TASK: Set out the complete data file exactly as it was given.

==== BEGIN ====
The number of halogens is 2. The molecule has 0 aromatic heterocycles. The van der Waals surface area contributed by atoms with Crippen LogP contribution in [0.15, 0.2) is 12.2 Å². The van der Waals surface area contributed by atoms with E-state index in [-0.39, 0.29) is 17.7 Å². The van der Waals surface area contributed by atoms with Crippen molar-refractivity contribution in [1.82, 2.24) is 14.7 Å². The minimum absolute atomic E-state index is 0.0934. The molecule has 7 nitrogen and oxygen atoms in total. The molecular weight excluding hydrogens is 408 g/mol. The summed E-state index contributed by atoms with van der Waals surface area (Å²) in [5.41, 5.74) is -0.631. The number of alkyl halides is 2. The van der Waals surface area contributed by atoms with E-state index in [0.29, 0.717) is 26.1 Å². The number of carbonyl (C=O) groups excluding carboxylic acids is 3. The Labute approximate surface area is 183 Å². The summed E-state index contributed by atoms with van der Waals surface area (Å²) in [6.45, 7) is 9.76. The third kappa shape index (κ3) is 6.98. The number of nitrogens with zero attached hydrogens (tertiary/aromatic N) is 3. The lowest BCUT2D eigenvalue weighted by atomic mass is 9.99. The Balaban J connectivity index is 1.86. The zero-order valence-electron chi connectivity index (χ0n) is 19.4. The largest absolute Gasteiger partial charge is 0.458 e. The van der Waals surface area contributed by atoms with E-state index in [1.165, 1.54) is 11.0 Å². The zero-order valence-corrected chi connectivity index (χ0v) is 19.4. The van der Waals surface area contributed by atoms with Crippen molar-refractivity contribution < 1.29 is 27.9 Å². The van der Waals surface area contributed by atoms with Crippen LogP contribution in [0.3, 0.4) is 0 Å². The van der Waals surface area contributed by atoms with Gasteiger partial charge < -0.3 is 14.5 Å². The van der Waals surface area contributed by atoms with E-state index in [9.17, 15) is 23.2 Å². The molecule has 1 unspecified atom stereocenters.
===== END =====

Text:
The number of halogens is 2. The molecule has 0 aromatic heterocycles. The van der Waals surface area contributed by atoms with Crippen LogP contribution in [0.15, 0.2) is 12.2 Å². The van der Waals surface area contributed by atoms with E-state index in [-0.39, 0.29) is 17.7 Å². The van der Waals surface area contributed by atoms with Crippen molar-refractivity contribution in [1.82, 2.24) is 14.7 Å². The minimum absolute atomic E-state index is 0.0934. The molecule has 7 nitrogen and oxygen atoms in total. The molecular weight excluding hydrogens is 408 g/mol. The summed E-state index contributed by atoms with van der Waals surface area (Å²) in [5.41, 5.74) is -0.631. The number of alkyl halides is 2. The van der Waals surface area contributed by atoms with E-state index in [0.29, 0.717) is 26.1 Å². The number of carbonyl (C=O) groups excluding carboxylic acids is 3. The Labute approximate surface area is 183 Å². The summed E-state index contributed by atoms with van der Waals surface area (Å²) in [6.45, 7) is 9.76. The third kappa shape index (κ3) is 6.98. The number of nitrogens with zero attached hydrogens (tertiary/aromatic N) is 3. The lowest BCUT2D eigenvalue weighted by atomic mass is 9.99. The Balaban J connectivity index is 1.86. The zero-order valence-electron chi connectivity index (χ0n) is 19.4. The largest absolute Gasteiger partial charge is 0.458 e. The van der Waals surface area contributed by atoms with E-state index in [1.165, 1.54) is 11.0 Å². The zero-order valence-corrected chi connectivity index (χ0v) is 19.4. The van der Waals surface area contributed by atoms with Crippen molar-refractivity contribution < 1.29 is 27.9 Å². The van der Waals surface area contributed by atoms with Crippen LogP contribution in [0.3, 0.4) is 0 Å². The van der Waals surface area contributed by atoms with Gasteiger partial charge < -0.3 is 14.5 Å². The van der Waals surface area contributed by atoms with E-state index in [9.17, 15) is 23.2 Å². The molecule has 1 unspecified atom stereocenters.